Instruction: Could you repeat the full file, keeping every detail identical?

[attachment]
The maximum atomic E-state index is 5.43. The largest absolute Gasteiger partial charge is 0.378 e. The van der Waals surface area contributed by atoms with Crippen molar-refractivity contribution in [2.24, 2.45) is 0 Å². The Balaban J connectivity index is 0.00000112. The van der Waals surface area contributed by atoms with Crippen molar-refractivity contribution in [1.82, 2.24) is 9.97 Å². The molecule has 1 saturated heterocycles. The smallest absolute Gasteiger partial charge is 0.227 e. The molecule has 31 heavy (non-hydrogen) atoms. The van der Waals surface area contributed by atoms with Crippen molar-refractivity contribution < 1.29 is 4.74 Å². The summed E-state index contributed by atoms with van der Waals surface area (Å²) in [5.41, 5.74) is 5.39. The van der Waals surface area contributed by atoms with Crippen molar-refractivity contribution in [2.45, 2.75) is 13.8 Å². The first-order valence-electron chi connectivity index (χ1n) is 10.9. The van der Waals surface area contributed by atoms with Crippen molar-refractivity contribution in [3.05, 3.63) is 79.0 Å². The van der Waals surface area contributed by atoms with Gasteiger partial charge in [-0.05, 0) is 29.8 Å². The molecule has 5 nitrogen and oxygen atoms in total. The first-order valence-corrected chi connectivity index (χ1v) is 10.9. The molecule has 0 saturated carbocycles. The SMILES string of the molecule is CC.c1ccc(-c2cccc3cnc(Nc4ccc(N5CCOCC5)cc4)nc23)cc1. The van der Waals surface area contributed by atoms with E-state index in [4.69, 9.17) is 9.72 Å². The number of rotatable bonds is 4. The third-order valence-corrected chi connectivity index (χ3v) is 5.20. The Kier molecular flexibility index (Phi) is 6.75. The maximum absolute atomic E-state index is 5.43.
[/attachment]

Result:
The maximum atomic E-state index is 5.43. The largest absolute Gasteiger partial charge is 0.378 e. The van der Waals surface area contributed by atoms with Crippen molar-refractivity contribution in [2.24, 2.45) is 0 Å². The Balaban J connectivity index is 0.00000112. The van der Waals surface area contributed by atoms with Crippen molar-refractivity contribution in [1.82, 2.24) is 9.97 Å². The molecule has 1 saturated heterocycles. The smallest absolute Gasteiger partial charge is 0.227 e. The molecule has 31 heavy (non-hydrogen) atoms. The van der Waals surface area contributed by atoms with Crippen molar-refractivity contribution < 1.29 is 4.74 Å². The summed E-state index contributed by atoms with van der Waals surface area (Å²) in [5.41, 5.74) is 5.39. The van der Waals surface area contributed by atoms with Crippen molar-refractivity contribution in [2.45, 2.75) is 13.8 Å². The first-order valence-electron chi connectivity index (χ1n) is 10.9. The van der Waals surface area contributed by atoms with Crippen molar-refractivity contribution in [3.05, 3.63) is 79.0 Å². The van der Waals surface area contributed by atoms with Gasteiger partial charge in [-0.05, 0) is 29.8 Å². The molecule has 5 nitrogen and oxygen atoms in total. The first-order valence-corrected chi connectivity index (χ1v) is 10.9. The molecule has 0 saturated carbocycles. The SMILES string of the molecule is CC.c1ccc(-c2cccc3cnc(Nc4ccc(N5CCOCC5)cc4)nc23)cc1. The van der Waals surface area contributed by atoms with E-state index in [4.69, 9.17) is 9.72 Å². The number of rotatable bonds is 4. The third-order valence-corrected chi connectivity index (χ3v) is 5.20. The Kier molecular flexibility index (Phi) is 6.75. The maximum absolute atomic E-state index is 5.43.